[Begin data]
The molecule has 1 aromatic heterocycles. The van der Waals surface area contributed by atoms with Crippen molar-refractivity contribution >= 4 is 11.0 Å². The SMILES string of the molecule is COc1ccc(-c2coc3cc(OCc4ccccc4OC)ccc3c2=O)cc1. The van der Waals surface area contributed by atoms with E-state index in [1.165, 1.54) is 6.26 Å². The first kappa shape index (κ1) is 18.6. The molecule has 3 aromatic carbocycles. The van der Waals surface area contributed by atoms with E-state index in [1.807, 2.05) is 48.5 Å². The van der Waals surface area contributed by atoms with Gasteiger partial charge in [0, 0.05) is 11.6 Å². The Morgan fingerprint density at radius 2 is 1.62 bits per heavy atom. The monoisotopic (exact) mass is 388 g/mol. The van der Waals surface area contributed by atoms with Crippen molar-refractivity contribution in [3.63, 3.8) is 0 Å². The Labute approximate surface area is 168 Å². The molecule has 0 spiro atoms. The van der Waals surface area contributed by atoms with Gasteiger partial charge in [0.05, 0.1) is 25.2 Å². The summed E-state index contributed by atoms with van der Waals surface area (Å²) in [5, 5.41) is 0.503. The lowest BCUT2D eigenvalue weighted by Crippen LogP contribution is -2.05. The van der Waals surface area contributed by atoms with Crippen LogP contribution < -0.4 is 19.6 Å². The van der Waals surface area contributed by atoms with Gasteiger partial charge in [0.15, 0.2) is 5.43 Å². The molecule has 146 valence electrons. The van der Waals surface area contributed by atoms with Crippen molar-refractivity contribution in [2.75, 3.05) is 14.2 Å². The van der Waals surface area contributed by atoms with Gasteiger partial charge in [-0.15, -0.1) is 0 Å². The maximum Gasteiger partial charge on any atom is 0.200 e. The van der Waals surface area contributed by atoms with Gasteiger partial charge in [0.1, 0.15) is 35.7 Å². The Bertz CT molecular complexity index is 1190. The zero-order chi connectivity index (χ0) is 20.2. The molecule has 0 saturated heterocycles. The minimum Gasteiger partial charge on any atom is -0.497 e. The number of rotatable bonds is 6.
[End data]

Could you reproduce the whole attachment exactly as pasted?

The molecule has 1 aromatic heterocycles. The van der Waals surface area contributed by atoms with Crippen molar-refractivity contribution >= 4 is 11.0 Å². The SMILES string of the molecule is COc1ccc(-c2coc3cc(OCc4ccccc4OC)ccc3c2=O)cc1. The van der Waals surface area contributed by atoms with E-state index in [1.165, 1.54) is 6.26 Å². The first kappa shape index (κ1) is 18.6. The molecule has 3 aromatic carbocycles. The van der Waals surface area contributed by atoms with E-state index in [1.807, 2.05) is 48.5 Å². The van der Waals surface area contributed by atoms with Gasteiger partial charge in [0, 0.05) is 11.6 Å². The Morgan fingerprint density at radius 2 is 1.62 bits per heavy atom. The monoisotopic (exact) mass is 388 g/mol. The van der Waals surface area contributed by atoms with Crippen molar-refractivity contribution in [3.63, 3.8) is 0 Å². The Labute approximate surface area is 168 Å². The molecule has 0 spiro atoms. The van der Waals surface area contributed by atoms with Gasteiger partial charge in [0.05, 0.1) is 25.2 Å². The summed E-state index contributed by atoms with van der Waals surface area (Å²) in [5, 5.41) is 0.503. The lowest BCUT2D eigenvalue weighted by Crippen LogP contribution is -2.05. The van der Waals surface area contributed by atoms with Crippen LogP contribution < -0.4 is 19.6 Å². The van der Waals surface area contributed by atoms with Gasteiger partial charge in [0.15, 0.2) is 5.43 Å². The molecule has 146 valence electrons. The van der Waals surface area contributed by atoms with Crippen molar-refractivity contribution in [2.75, 3.05) is 14.2 Å². The van der Waals surface area contributed by atoms with Gasteiger partial charge in [-0.15, -0.1) is 0 Å². The maximum Gasteiger partial charge on any atom is 0.200 e. The van der Waals surface area contributed by atoms with Gasteiger partial charge in [0.1, 0.15) is 35.7 Å². The Bertz CT molecular complexity index is 1190. The zero-order chi connectivity index (χ0) is 20.2. The molecule has 0 saturated heterocycles. The minimum Gasteiger partial charge on any atom is -0.497 e. The number of rotatable bonds is 6.